Editorial: Unemployment isn't dropping fast enough
Ignoring problems until they become the accepted norm is not a choice to make.
We won’t go there, and neither should anyone else. Our unemployment numbers locally, statewide and in the nation are not good. They are especially poor in North Carolina.
Yet, as watchers of the unemployment cycle go, it’s sounds a lot like acceptance of a new norm or the little boy who cried wolf. We hear they’re getting better, but people are hurting and cyclical crime isn’t relenting.
Stubborn leaders are loyal to parties, not us.
North Carolina’s unemployment has been no better than 9.4 and no worse than 9.6 since February 2012. Essentially, it’s going nowhere and most are happy because that means not up.
We’ll give a nod to seeing the positive. But a bigger picture view is demanded.
We’ll remind that since 1976, our state’s unemployment has topped 7.0 only once before, from October 1981 to January 1984. We’ve seen less than 4 percent for considerable stretches in the last 35-plus years, although none since 2000.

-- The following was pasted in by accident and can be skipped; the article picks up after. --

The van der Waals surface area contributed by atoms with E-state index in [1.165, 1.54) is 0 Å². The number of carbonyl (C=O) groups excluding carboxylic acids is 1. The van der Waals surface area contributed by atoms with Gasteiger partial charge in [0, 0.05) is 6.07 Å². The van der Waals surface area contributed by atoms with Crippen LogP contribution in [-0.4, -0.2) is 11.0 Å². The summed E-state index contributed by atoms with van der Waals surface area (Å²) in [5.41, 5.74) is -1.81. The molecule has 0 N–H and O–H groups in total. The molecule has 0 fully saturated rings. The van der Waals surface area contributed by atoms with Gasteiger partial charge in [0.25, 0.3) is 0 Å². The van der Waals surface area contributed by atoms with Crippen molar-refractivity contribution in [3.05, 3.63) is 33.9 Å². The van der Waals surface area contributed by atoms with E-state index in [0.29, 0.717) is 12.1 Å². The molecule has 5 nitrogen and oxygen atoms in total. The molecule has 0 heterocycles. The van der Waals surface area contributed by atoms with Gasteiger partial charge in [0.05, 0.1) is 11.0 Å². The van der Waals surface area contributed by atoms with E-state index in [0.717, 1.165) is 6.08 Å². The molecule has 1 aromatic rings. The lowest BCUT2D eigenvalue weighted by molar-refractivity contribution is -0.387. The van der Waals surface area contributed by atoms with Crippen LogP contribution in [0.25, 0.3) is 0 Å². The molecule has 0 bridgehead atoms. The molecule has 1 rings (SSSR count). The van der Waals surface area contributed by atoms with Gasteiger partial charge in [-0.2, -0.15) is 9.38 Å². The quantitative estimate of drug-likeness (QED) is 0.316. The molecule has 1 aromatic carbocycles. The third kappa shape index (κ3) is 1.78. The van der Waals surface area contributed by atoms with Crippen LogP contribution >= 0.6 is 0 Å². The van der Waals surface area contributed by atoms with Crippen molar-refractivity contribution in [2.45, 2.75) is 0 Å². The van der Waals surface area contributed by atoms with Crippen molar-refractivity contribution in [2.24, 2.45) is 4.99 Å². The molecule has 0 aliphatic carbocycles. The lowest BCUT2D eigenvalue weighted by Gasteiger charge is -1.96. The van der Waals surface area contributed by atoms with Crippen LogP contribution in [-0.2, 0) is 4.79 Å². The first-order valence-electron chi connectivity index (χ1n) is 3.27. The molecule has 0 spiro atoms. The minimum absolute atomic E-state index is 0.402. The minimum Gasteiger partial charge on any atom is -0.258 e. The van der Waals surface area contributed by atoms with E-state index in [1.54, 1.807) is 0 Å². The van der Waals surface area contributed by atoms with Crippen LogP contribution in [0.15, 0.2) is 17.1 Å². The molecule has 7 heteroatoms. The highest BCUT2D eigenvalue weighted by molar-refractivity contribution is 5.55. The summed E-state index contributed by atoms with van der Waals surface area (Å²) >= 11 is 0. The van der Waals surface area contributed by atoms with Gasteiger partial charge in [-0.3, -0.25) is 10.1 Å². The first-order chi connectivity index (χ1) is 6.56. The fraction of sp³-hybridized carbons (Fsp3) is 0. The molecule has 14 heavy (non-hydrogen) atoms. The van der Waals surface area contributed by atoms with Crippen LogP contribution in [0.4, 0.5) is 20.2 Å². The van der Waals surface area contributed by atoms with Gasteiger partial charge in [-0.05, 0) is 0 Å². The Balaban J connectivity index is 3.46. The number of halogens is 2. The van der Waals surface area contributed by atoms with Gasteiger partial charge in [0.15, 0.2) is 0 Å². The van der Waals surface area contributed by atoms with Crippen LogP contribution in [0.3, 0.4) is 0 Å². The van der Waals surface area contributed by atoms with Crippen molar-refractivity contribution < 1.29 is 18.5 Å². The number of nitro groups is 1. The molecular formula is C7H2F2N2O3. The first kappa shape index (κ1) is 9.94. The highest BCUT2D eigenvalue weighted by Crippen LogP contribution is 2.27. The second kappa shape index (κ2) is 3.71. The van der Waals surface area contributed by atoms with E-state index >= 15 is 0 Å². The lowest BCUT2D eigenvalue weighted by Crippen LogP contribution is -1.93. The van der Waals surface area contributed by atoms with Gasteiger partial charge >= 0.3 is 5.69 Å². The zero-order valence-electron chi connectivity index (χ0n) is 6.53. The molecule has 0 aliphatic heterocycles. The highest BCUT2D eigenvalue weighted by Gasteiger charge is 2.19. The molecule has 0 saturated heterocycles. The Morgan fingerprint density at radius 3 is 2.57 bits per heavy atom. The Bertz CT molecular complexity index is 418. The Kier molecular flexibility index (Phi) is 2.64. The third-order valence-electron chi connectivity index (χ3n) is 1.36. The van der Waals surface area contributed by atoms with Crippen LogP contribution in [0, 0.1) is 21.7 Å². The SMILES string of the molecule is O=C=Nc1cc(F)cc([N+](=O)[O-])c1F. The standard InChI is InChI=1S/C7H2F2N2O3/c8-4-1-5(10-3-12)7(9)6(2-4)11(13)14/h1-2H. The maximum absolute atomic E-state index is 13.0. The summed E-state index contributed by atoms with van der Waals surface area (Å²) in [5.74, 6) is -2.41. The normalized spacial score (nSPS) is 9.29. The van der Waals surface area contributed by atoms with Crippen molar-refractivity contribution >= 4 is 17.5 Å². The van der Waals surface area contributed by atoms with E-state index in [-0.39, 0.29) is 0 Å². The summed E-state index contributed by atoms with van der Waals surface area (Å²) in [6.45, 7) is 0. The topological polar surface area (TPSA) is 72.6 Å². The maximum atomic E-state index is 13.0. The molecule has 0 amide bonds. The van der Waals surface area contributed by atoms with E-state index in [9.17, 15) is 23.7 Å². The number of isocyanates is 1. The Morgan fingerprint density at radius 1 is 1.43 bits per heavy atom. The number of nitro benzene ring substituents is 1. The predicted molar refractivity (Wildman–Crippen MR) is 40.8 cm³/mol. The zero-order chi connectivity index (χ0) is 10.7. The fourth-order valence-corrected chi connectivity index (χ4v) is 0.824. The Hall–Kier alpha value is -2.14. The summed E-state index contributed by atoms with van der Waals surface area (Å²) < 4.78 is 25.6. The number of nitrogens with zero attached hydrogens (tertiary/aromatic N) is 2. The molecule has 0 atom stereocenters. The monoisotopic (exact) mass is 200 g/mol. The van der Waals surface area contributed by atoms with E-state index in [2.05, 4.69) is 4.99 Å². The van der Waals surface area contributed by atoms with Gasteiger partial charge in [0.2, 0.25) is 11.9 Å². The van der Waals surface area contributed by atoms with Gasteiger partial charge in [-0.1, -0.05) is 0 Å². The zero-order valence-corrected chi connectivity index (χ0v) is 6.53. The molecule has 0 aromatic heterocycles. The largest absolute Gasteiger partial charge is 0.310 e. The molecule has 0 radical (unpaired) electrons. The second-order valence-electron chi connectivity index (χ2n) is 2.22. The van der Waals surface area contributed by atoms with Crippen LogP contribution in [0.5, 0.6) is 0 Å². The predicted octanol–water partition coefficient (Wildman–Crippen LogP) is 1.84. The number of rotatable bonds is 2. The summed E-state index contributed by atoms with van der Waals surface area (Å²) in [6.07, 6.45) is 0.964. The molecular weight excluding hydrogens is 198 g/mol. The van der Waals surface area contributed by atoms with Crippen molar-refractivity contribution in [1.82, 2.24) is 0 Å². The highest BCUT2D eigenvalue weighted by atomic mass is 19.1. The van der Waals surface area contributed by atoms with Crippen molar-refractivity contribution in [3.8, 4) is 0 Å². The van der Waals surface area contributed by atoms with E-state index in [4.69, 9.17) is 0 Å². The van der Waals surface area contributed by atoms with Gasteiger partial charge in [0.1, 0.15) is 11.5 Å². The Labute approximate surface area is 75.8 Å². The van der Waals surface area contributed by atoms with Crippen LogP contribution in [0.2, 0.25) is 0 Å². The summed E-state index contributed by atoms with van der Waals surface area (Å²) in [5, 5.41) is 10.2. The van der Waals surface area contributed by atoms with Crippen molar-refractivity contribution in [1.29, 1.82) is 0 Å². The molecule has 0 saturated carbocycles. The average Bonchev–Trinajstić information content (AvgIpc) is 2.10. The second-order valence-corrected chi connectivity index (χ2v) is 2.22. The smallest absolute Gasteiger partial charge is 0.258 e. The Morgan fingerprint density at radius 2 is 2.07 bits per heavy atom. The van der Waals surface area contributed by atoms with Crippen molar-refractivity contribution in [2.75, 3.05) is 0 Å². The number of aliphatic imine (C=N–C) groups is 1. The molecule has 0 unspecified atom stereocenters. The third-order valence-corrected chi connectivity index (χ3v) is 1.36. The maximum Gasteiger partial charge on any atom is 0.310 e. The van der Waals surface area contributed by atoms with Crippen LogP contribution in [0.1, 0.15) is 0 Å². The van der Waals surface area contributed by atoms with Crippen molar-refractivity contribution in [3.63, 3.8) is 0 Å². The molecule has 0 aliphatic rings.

Keep in mind the translation. If just half of Vance County’s unemployed were working, more than 1,300 people would be getting paychecks.
In October 2008, we cleared 7.0 percent unemployment and haven’t been back since. Granted, we are trickling down — at a pace that could have us arriving below 7.0 in summer of 2015, just in time for an election.
But like jobs, the pace isn’t guaranteed.
The national rate was 7.7 for last month. Vance County was at 13.8 in the most recent numbers, which were January.
The volatility of politics and a kick-the-can approach by lawmakers on the Beltway is keeping our economy incredibly vulnerable. The White House and its department leaders may view unemployment checks and food stamps as economic stimulators, but we don’t.
The Congressional Budget Office reports long-term unemployment at an all-time high since the Great Depression. We’re talking three-quarters of a century.
Yes, there’s reason for alarm, and for more than one reason. We shouldn’t accept a new norm currently, and we need to see a better solution for the future.